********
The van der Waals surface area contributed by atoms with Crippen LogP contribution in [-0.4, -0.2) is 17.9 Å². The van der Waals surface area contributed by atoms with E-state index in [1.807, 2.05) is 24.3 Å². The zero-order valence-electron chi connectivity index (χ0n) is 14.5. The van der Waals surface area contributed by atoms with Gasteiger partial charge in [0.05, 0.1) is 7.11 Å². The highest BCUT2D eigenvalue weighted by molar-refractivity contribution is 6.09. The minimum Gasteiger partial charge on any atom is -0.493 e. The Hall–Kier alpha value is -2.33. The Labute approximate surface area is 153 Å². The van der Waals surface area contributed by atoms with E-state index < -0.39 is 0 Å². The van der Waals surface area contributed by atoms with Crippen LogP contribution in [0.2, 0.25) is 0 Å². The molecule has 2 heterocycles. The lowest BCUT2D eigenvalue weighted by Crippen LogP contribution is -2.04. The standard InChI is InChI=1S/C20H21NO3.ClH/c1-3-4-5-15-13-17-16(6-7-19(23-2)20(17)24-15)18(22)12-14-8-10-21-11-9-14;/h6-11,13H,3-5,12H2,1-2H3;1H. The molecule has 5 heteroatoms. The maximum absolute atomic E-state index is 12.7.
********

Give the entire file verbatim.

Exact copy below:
The van der Waals surface area contributed by atoms with Crippen LogP contribution in [-0.4, -0.2) is 17.9 Å². The van der Waals surface area contributed by atoms with E-state index in [1.807, 2.05) is 24.3 Å². The zero-order valence-electron chi connectivity index (χ0n) is 14.5. The van der Waals surface area contributed by atoms with Gasteiger partial charge in [0.05, 0.1) is 7.11 Å². The highest BCUT2D eigenvalue weighted by molar-refractivity contribution is 6.09. The minimum Gasteiger partial charge on any atom is -0.493 e. The Hall–Kier alpha value is -2.33. The Labute approximate surface area is 153 Å². The van der Waals surface area contributed by atoms with E-state index < -0.39 is 0 Å². The van der Waals surface area contributed by atoms with Crippen LogP contribution in [0.2, 0.25) is 0 Å². The molecule has 2 heterocycles. The lowest BCUT2D eigenvalue weighted by Crippen LogP contribution is -2.04. The standard InChI is InChI=1S/C20H21NO3.ClH/c1-3-4-5-15-13-17-16(6-7-19(23-2)20(17)24-15)18(22)12-14-8-10-21-11-9-14;/h6-11,13H,3-5,12H2,1-2H3;1H. The molecule has 5 heteroatoms. The maximum absolute atomic E-state index is 12.7.